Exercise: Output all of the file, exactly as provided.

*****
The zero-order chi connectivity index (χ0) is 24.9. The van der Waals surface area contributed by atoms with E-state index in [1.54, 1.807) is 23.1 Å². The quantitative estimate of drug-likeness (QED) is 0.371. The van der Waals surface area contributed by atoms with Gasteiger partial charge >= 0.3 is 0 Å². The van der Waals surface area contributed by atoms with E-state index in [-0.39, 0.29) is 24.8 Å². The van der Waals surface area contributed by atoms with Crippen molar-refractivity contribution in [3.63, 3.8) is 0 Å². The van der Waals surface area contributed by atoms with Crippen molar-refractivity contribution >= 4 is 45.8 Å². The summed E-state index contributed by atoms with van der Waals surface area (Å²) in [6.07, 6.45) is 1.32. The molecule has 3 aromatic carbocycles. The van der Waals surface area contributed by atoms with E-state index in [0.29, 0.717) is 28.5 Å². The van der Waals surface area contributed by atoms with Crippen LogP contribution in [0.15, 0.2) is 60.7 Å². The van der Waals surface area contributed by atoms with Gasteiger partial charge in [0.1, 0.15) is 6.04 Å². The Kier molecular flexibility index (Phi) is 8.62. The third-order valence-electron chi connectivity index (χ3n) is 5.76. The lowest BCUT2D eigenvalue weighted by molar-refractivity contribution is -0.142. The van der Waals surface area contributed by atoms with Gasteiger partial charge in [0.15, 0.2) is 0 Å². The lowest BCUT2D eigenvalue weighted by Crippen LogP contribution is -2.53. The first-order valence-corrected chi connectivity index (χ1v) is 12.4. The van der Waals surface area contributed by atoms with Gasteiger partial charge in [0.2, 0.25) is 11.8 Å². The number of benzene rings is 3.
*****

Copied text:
The zero-order chi connectivity index (χ0) is 24.9. The van der Waals surface area contributed by atoms with E-state index in [1.54, 1.807) is 23.1 Å². The quantitative estimate of drug-likeness (QED) is 0.371. The van der Waals surface area contributed by atoms with Gasteiger partial charge >= 0.3 is 0 Å². The van der Waals surface area contributed by atoms with E-state index in [-0.39, 0.29) is 24.8 Å². The van der Waals surface area contributed by atoms with Crippen molar-refractivity contribution in [3.63, 3.8) is 0 Å². The van der Waals surface area contributed by atoms with Crippen molar-refractivity contribution >= 4 is 45.8 Å². The summed E-state index contributed by atoms with van der Waals surface area (Å²) in [6.07, 6.45) is 1.32. The molecule has 3 aromatic carbocycles. The van der Waals surface area contributed by atoms with E-state index in [0.29, 0.717) is 28.5 Å². The van der Waals surface area contributed by atoms with Crippen LogP contribution in [0.15, 0.2) is 60.7 Å². The van der Waals surface area contributed by atoms with Gasteiger partial charge in [0.1, 0.15) is 6.04 Å². The Kier molecular flexibility index (Phi) is 8.62. The third-order valence-electron chi connectivity index (χ3n) is 5.76. The lowest BCUT2D eigenvalue weighted by molar-refractivity contribution is -0.142. The van der Waals surface area contributed by atoms with Gasteiger partial charge in [0.15, 0.2) is 0 Å². The lowest BCUT2D eigenvalue weighted by Crippen LogP contribution is -2.53. The first-order valence-corrected chi connectivity index (χ1v) is 12.4. The van der Waals surface area contributed by atoms with Gasteiger partial charge in [0.2, 0.25) is 11.8 Å². The number of benzene rings is 3.